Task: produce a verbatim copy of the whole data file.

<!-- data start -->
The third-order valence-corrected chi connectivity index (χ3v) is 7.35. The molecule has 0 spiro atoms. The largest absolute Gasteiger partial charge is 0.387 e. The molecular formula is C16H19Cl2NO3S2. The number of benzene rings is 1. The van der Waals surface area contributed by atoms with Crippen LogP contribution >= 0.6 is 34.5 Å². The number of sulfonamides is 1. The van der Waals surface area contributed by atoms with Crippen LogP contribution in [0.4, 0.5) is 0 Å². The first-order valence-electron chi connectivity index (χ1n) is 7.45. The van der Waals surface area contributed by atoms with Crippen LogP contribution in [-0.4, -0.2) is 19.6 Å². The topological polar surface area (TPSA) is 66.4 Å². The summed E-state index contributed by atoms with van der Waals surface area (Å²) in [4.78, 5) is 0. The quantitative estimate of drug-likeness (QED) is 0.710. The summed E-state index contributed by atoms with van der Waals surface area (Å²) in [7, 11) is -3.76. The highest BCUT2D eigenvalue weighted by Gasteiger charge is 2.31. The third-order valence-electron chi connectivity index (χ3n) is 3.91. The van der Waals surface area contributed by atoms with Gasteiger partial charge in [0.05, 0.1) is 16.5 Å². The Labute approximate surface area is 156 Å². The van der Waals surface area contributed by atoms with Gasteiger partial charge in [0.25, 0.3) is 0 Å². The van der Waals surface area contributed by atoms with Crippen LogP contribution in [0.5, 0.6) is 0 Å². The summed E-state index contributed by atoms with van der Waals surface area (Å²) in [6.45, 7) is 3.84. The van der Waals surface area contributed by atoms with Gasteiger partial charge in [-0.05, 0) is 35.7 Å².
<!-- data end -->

The third-order valence-corrected chi connectivity index (χ3v) is 7.35. The molecule has 0 spiro atoms. The largest absolute Gasteiger partial charge is 0.387 e. The molecular formula is C16H19Cl2NO3S2. The number of benzene rings is 1. The van der Waals surface area contributed by atoms with Crippen LogP contribution >= 0.6 is 34.5 Å². The number of sulfonamides is 1. The van der Waals surface area contributed by atoms with Crippen LogP contribution in [0.4, 0.5) is 0 Å². The first-order valence-electron chi connectivity index (χ1n) is 7.45. The van der Waals surface area contributed by atoms with Crippen LogP contribution in [-0.4, -0.2) is 19.6 Å². The topological polar surface area (TPSA) is 66.4 Å². The summed E-state index contributed by atoms with van der Waals surface area (Å²) in [4.78, 5) is 0. The quantitative estimate of drug-likeness (QED) is 0.710. The summed E-state index contributed by atoms with van der Waals surface area (Å²) in [7, 11) is -3.76. The highest BCUT2D eigenvalue weighted by Gasteiger charge is 2.31. The third-order valence-electron chi connectivity index (χ3n) is 3.91. The van der Waals surface area contributed by atoms with Gasteiger partial charge in [0.05, 0.1) is 16.5 Å². The Labute approximate surface area is 156 Å². The van der Waals surface area contributed by atoms with Gasteiger partial charge in [0.25, 0.3) is 0 Å². The van der Waals surface area contributed by atoms with Crippen LogP contribution in [0.5, 0.6) is 0 Å². The summed E-state index contributed by atoms with van der Waals surface area (Å²) in [6.45, 7) is 3.84. The van der Waals surface area contributed by atoms with Gasteiger partial charge in [-0.05, 0) is 35.7 Å².